- By analyzing Wikipedia pages corresponding to nearly 32,000 species across 245 Wikipedia language editions, researchers have found that pageviews for more than a quarter of the species show seasonal patterns. This suggests people are paying attention to the animals and plants around them, researchers say.
- The study also found that views for species-related pages showed a lot more seasonality than random, non-species-related pages, suggesting that people tend to interact with wildlife in a more seasonal way than other aspects of their lives.
- The study, while identifying some interesting patterns, does not dig into the potential causes driving those patterns.
- What it does uncover are patterns of when, where and how people interact with nature, which, researchers say, can help guide conservation education and marketing campaigns.
What kinds of animals and plants are people interested in? When does their interest spike? Wikipedia may hold some answers, a new study has found.
As a free and open-access digital source of information, the Wikipedia universe has a lot to offer. There’s the encyclopedia-like Wikipedia platform most of us are familiar with, one that we interact with when we’re reading about, say, salamanders or gorillas. All of Wikipedia’s data in turn are stored in a structured database within Wikidata. Researchers are now digging into this database to answer some broader conservation-related questions.
One question that John Mittermeier, an ornithologist and doctoral student at the University of Oxford, U.K., had was to see if Wikipedia could be used to measure public interest in different species. He wanted to look at not just what species people searched for most frequently, but also when they searched for it, and how their interests varied across different animal and plant groups.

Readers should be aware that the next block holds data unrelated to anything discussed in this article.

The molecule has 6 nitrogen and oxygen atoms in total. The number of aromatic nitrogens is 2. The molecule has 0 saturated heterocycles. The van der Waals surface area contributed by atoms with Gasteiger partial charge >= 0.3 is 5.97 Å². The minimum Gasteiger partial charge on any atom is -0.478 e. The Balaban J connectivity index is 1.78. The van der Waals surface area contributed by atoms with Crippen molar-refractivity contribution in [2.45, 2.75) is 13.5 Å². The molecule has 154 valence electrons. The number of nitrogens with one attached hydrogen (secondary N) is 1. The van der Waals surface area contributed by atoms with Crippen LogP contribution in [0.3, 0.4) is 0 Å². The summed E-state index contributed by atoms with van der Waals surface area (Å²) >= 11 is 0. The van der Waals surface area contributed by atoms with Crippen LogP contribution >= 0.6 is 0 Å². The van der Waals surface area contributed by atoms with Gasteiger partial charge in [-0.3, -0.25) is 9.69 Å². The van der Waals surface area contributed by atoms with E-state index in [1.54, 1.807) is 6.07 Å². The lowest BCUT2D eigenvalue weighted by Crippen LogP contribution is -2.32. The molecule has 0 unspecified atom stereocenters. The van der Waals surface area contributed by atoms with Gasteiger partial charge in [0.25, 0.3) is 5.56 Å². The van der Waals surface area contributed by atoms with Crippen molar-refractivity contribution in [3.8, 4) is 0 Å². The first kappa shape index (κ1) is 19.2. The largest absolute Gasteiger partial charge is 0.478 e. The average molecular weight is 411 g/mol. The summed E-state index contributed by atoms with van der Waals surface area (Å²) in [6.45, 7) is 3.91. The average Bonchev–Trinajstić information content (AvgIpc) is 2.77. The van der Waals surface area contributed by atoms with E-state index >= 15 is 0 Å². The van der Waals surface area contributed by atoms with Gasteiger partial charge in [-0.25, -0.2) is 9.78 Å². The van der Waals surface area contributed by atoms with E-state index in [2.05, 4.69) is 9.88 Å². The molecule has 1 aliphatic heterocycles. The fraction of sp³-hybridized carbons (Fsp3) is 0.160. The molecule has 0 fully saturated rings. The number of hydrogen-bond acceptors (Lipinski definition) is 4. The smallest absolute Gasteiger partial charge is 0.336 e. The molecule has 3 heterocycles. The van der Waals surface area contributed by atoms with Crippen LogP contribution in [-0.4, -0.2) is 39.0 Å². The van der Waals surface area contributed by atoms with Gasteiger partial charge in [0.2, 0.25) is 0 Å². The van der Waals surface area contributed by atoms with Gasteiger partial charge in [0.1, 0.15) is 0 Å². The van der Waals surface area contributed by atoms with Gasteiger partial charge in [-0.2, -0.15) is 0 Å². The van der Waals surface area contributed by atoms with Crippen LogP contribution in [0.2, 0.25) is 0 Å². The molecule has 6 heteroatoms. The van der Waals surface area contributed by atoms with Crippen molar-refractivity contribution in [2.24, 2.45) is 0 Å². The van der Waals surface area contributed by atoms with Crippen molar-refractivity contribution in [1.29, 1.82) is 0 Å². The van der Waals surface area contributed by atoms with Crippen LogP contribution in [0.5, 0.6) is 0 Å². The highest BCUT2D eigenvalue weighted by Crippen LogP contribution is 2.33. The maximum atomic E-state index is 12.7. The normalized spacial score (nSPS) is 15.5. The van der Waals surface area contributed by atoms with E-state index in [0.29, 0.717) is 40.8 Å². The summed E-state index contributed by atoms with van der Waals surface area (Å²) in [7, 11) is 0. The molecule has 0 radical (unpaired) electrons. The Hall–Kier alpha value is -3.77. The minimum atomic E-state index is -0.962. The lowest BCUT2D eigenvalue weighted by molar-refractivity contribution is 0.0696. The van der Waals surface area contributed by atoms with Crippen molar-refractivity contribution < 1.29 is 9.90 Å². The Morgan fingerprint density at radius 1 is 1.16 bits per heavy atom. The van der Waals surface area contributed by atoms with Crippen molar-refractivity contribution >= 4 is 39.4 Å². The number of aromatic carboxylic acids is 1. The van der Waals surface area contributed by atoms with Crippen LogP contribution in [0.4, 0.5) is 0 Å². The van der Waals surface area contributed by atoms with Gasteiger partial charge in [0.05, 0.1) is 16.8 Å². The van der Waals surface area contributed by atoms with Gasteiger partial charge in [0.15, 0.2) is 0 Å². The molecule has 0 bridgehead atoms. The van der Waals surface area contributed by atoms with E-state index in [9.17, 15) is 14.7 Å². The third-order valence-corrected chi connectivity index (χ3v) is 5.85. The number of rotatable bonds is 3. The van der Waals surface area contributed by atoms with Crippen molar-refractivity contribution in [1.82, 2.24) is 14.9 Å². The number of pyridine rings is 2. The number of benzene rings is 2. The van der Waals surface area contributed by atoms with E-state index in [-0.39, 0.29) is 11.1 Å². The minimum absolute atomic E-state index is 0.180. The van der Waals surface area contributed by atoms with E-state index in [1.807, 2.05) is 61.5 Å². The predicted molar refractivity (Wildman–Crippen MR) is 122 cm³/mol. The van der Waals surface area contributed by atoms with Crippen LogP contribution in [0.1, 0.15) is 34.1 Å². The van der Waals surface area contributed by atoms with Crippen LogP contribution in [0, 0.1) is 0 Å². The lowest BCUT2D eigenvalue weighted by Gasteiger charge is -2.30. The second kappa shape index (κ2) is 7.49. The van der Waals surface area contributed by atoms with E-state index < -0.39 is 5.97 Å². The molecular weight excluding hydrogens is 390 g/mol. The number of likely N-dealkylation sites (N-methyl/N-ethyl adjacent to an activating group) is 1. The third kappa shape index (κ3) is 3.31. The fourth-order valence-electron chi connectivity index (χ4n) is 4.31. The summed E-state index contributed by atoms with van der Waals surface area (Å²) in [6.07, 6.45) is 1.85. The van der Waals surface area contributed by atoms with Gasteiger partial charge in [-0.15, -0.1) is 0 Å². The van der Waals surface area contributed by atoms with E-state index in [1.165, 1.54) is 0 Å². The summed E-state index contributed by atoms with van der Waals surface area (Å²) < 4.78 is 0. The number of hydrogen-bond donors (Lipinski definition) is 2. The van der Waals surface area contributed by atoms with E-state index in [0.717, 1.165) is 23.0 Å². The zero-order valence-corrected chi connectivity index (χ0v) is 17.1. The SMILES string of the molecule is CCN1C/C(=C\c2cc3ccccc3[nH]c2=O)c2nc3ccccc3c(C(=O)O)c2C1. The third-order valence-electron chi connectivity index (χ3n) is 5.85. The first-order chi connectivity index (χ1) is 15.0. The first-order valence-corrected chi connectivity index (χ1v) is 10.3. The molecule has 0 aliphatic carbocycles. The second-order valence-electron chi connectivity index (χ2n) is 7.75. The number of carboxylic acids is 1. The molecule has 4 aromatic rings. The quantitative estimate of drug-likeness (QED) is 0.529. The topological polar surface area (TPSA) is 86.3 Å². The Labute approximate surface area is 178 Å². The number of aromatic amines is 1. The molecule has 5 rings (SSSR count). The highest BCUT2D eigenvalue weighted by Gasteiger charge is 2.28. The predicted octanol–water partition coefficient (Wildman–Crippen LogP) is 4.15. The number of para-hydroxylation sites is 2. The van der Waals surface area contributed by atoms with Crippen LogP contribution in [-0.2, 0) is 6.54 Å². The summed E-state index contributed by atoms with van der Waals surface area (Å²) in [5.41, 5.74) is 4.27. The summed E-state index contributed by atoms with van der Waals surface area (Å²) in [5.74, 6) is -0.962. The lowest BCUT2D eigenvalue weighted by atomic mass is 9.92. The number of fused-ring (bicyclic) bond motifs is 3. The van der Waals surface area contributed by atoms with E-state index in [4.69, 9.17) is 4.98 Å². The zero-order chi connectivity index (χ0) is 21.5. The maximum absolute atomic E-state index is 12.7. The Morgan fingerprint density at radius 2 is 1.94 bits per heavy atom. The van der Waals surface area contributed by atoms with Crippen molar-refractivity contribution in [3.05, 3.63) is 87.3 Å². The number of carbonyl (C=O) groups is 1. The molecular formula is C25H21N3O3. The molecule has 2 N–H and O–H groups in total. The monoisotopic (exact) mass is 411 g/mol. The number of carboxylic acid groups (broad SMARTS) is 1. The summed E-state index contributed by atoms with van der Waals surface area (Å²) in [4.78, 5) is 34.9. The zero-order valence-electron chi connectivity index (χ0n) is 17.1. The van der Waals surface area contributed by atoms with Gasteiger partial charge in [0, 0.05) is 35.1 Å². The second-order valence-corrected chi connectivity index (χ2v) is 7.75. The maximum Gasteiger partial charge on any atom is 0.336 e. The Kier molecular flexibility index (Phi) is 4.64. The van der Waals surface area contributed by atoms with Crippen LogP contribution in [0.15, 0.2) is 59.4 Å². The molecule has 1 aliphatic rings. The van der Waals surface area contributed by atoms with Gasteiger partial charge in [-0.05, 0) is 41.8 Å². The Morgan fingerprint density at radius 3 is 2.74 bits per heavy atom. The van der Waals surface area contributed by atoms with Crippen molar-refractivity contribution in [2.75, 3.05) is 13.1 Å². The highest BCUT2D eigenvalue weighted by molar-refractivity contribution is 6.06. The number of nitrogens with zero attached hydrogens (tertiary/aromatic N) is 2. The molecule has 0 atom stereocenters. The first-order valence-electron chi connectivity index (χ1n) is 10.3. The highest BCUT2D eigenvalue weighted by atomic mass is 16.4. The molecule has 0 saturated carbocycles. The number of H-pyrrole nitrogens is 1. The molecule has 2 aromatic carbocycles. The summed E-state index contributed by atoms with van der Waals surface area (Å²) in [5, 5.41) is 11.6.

To find out, Mittermeier and his colleagues analyzed 2.3 billion pageviews for pages corresponding to nearly 32,000 species across 245 Wikipedia language editions. Each pageview can be thought of as a human-wildlife interaction, Mittermeier said, “if you count a click as an interaction.”
The researchers found that pageviews for more than a quarter of the species showed seasonal patterns, and the seasonal trends varied across different language pages.
For example, pageviews on English-language Wikipedia for three migratory birds — the Baltimore oriole (Icterus galbula), indigo bunting (Passerina cyanea) and rose-breasted grosbeak (Pheucticus ludovicianus) — showed a strong peak during spring. This coincides with the birds’ arrival at breeding grounds in the United States, the researchers say. In contrast, pageviews for tropical birds like the scarlet macaw (Ara macao) and the keel-billed toucan (Ramphastos sulfuratus), that are not found in the U.S., did not show any consistent seasonality in the English-language editions.
“If you compare with the tropical species, that is, species that don’t overlap with where most English speaking Wikipedia users are, they don’t show this seasonal pattern,” Mittermeier told Mongabay. “So what that’s telling us is that the presence of a species in a certain area does a lot to trigger interest in it. And I think that’s cool because that shows that people are paying attention to things.”
The researchers also found that pageviews for the species-related pages showed a lot more seasonality than random, non-species-related pages. This, Mittermeier said, suggests that wildlife and species are something we tend to interact with in a more seasonal way than other aspects of our life.
“Seasonal natural spectacles such as animal migration or exotic displays associated with reproductive behaviour have fascinated humans for ages, but as societies become increasingly disconnected from nature, for example due to urbanisation and technological developments, attention towards such events could be expected to wane,” said Ricardo Correia, a conservation biologist at the University of Aveiro, Portugal, who was not part of the study. “The results of this study indicate otherwise and encouragingly suggest that humans remain attuned to the seasonal dynamics of the natural world.”